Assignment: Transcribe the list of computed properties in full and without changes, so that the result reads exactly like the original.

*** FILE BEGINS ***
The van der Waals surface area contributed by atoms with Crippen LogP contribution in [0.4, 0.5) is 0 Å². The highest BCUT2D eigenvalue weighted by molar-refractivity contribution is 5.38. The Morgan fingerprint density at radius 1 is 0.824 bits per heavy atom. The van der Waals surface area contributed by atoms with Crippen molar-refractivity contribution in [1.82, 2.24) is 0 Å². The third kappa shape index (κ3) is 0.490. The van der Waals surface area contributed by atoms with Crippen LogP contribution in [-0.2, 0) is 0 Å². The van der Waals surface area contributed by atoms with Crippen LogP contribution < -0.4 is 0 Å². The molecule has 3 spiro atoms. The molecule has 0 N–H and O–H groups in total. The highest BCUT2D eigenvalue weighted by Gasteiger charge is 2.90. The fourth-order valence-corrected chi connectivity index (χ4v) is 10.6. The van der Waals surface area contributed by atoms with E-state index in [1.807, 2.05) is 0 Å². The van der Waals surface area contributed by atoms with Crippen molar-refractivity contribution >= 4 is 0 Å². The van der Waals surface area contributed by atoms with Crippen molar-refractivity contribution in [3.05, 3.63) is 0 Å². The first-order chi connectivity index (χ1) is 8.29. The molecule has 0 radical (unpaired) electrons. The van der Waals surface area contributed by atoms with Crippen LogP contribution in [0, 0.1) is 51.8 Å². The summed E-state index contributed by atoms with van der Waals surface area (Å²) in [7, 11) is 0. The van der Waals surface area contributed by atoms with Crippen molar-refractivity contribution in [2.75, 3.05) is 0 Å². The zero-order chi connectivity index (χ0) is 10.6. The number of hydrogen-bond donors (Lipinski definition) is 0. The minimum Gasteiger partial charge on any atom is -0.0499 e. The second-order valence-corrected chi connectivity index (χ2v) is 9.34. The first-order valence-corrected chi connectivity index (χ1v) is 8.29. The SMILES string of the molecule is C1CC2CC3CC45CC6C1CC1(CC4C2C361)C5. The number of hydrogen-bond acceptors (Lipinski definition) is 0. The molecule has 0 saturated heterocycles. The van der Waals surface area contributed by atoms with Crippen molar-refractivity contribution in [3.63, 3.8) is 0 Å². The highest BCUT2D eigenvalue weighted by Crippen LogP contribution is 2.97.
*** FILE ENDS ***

The van der Waals surface area contributed by atoms with Crippen LogP contribution in [0.4, 0.5) is 0 Å². The highest BCUT2D eigenvalue weighted by molar-refractivity contribution is 5.38. The Morgan fingerprint density at radius 1 is 0.824 bits per heavy atom. The van der Waals surface area contributed by atoms with Crippen molar-refractivity contribution in [1.82, 2.24) is 0 Å². The third kappa shape index (κ3) is 0.490. The van der Waals surface area contributed by atoms with Crippen LogP contribution in [-0.2, 0) is 0 Å². The van der Waals surface area contributed by atoms with Crippen LogP contribution < -0.4 is 0 Å². The molecule has 3 spiro atoms. The molecule has 0 N–H and O–H groups in total. The highest BCUT2D eigenvalue weighted by Gasteiger charge is 2.90. The fourth-order valence-corrected chi connectivity index (χ4v) is 10.6. The van der Waals surface area contributed by atoms with E-state index in [1.807, 2.05) is 0 Å². The van der Waals surface area contributed by atoms with Crippen molar-refractivity contribution >= 4 is 0 Å². The van der Waals surface area contributed by atoms with Crippen molar-refractivity contribution in [3.05, 3.63) is 0 Å². The first-order chi connectivity index (χ1) is 8.29. The molecule has 0 radical (unpaired) electrons. The van der Waals surface area contributed by atoms with Crippen LogP contribution in [0, 0.1) is 51.8 Å². The summed E-state index contributed by atoms with van der Waals surface area (Å²) in [7, 11) is 0. The van der Waals surface area contributed by atoms with Crippen molar-refractivity contribution in [2.75, 3.05) is 0 Å². The zero-order chi connectivity index (χ0) is 10.6. The number of hydrogen-bond donors (Lipinski definition) is 0. The minimum Gasteiger partial charge on any atom is -0.0499 e. The second-order valence-corrected chi connectivity index (χ2v) is 9.34. The first-order valence-corrected chi connectivity index (χ1v) is 8.29. The SMILES string of the molecule is C1CC2CC3CC45CC6C1CC1(CC4C2C361)C5. The number of hydrogen-bond acceptors (Lipinski definition) is 0. The molecule has 0 saturated heterocycles. The van der Waals surface area contributed by atoms with Crippen molar-refractivity contribution in [3.63, 3.8) is 0 Å². The highest BCUT2D eigenvalue weighted by Crippen LogP contribution is 2.97.